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Citation Context ...nstruct a shape of fewer elements (points, segments, triangles, etc.), that is still similar to the original. There are many heuristics for approximating polygonal curves [45] and polyhedral surfaces =-=[26]-=-. Optimal methods construct an approximation with the fewest elements given a maximal dissimilarity, or with the smallest dissimilarity given the maximal number of elements. (Checking the former dissi... |

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Citation Context ...in a number of ways, including tree pruning [55], the generalized Hough transform [8] or pose clustering [51], geometric hashing [59], the alignment method [27], statistics [40], deformable templates =-=[50]-=-, relaxation labeling [44], Fourier descriptors [35], wavelet transform [31], curvature scale space [36], and neural networks [21]. The following subsections treat a few methods in more detail. They a... |

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Citation Context ...tching has been approached in a number of ways, including tree pruning [55], the generalized Hough transform [8] or pose clustering [51], geometric hashing [59], the alignment method [27], statistics =-=[40]-=-, deformable templates [50], relaxation labeling [44], Fourier descriptors [35], wavelet transform [31], curvature scale space [36], and neural networks [21]. The following subsections treat a few met... |

170 |
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Citation Context ...1 Related work Matching has been approached in a number of ways, including tree pruning [55], the generalized Hough transform [8] or pose clustering [51], geometric hashing [59], the alignment method =-=[27]-=-, statistics [40], deformable templates [50], relaxation labeling [44], Fourier descriptors [35], wavelet transform [31], curvature scale space [36], and neural networks [21]. The following subsection... |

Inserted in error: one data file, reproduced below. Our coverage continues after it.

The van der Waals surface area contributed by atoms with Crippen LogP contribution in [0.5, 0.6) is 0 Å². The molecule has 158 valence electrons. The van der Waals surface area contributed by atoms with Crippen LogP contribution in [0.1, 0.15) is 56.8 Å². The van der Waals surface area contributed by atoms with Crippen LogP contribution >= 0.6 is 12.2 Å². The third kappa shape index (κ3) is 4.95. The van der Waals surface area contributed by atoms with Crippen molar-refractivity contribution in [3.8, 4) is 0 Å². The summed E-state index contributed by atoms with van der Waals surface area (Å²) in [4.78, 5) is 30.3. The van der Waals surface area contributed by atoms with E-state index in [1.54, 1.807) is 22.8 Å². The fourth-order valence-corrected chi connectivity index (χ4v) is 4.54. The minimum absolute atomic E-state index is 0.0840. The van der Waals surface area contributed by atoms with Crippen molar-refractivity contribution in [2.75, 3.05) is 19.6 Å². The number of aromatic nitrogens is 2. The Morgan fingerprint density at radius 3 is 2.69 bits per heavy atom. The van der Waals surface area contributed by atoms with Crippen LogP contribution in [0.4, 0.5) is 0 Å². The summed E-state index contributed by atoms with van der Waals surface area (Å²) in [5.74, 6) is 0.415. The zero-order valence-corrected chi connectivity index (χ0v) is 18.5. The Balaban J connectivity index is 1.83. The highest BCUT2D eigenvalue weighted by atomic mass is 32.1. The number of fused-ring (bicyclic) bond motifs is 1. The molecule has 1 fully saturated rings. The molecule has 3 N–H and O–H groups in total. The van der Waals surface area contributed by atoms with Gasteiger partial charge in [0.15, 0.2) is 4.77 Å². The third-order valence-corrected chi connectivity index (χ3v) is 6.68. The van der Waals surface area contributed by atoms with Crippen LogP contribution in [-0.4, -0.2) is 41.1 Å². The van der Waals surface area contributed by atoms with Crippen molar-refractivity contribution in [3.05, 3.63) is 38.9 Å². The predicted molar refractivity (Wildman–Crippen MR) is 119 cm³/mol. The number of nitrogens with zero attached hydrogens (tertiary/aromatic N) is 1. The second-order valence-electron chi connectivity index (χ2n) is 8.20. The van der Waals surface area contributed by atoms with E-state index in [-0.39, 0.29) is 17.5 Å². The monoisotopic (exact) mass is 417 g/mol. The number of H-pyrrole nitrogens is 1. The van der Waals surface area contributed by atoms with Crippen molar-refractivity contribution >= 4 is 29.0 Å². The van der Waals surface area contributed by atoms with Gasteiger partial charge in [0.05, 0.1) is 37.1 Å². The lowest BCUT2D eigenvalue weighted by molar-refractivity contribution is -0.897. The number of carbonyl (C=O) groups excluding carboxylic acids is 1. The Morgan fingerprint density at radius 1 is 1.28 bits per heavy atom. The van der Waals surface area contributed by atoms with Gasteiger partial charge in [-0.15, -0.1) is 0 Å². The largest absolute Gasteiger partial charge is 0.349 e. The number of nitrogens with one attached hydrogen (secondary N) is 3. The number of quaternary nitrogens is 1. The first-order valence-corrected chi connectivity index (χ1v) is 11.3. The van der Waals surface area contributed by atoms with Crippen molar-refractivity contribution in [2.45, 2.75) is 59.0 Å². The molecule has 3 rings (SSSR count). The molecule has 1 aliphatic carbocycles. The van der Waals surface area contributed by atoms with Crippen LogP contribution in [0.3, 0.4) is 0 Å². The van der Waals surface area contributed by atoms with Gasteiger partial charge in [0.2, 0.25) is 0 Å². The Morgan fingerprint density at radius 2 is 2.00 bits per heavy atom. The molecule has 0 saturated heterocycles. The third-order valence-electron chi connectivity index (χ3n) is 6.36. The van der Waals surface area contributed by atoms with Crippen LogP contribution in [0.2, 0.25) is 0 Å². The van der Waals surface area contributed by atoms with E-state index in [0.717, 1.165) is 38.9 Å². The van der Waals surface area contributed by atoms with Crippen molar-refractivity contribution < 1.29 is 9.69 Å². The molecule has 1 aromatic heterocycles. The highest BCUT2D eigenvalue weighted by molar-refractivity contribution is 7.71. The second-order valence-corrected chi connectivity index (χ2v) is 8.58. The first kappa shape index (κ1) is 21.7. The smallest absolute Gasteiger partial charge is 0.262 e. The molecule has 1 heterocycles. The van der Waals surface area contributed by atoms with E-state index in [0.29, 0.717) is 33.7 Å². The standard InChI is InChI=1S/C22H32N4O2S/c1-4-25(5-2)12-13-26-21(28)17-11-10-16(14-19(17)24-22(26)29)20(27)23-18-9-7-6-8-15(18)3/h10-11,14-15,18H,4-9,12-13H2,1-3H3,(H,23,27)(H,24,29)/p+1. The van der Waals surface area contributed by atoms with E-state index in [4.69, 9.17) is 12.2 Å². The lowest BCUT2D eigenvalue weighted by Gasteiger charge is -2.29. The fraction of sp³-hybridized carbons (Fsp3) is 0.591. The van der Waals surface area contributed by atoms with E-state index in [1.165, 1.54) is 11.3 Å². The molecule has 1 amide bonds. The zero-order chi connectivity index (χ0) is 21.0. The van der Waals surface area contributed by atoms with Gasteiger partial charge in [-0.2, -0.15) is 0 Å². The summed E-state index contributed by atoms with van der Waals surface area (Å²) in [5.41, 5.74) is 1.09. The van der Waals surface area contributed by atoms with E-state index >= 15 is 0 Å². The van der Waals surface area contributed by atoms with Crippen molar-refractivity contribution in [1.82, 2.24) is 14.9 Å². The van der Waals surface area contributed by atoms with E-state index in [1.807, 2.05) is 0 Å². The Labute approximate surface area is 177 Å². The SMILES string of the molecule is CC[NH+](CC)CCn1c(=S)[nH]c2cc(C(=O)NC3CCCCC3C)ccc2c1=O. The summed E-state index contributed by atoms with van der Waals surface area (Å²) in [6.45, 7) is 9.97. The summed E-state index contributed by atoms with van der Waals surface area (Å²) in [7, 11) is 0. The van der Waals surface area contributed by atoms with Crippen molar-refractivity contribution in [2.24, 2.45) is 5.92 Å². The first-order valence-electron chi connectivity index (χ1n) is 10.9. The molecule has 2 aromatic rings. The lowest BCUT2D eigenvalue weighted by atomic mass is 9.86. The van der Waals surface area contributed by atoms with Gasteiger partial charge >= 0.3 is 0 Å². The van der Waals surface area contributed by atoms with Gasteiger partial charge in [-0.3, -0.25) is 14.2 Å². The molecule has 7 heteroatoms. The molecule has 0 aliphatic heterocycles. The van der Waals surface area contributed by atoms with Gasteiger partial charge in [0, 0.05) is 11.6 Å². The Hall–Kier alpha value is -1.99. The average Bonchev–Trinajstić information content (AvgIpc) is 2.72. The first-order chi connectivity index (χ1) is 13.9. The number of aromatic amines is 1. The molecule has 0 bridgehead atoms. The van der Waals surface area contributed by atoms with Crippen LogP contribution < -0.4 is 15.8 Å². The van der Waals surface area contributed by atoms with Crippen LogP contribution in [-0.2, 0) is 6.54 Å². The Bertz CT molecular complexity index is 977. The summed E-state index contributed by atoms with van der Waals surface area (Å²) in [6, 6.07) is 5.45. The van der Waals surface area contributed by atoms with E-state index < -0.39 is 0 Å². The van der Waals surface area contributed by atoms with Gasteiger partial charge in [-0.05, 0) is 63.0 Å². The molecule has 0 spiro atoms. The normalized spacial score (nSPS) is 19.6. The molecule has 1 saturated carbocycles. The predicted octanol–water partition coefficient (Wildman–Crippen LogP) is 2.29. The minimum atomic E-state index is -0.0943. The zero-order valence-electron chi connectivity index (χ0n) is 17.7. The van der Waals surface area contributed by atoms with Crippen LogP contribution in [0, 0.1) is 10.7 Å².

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Citation Context ... in the next subsection. 1.1 Related work Matching has been approached in a number of ways, including tree pruning [55], the generalized Hough transform [8] or pose clustering [51], geometric hashing =-=[59]-=-, the alignment method [27], statistics [40], deformable templates [50], relaxation labeling [44], Fourier descriptors [35], wavelet transform [31], curvature scale space [36], and neural networks [21... |

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Citation Context ...same parameter Ø � � ℄, such that « � ¬ � ,and« � ¬ � .The Fréchet distance is the minimum over all monotone increasing parameterizations « Ø and ¬ Ø of the maximal distance ��=-=� � « Ø �� ¬ Ø , Ø � � ℄. [4] cons-=-iders the computation of the Fréchet distance for the special case of polylines. Deciding whether the Fréchet distance is smaller than a given constant, can be done in time Ç ÑÒ . Based on this r... |

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Citation Context ... [51], geometric hashing [59], the alignment method [27], statistics [40], deformable templates [50], relaxation labeling [44], Fourier descriptors [35], wavelet transform [31], curvature scale space =-=[36]-=-, and neural networks [21]. The following subsections treat a few methods in more detail. They are based on shape representations that depend on the global shape. Therefore, they are not robust agains... |

123 |
High-level Vision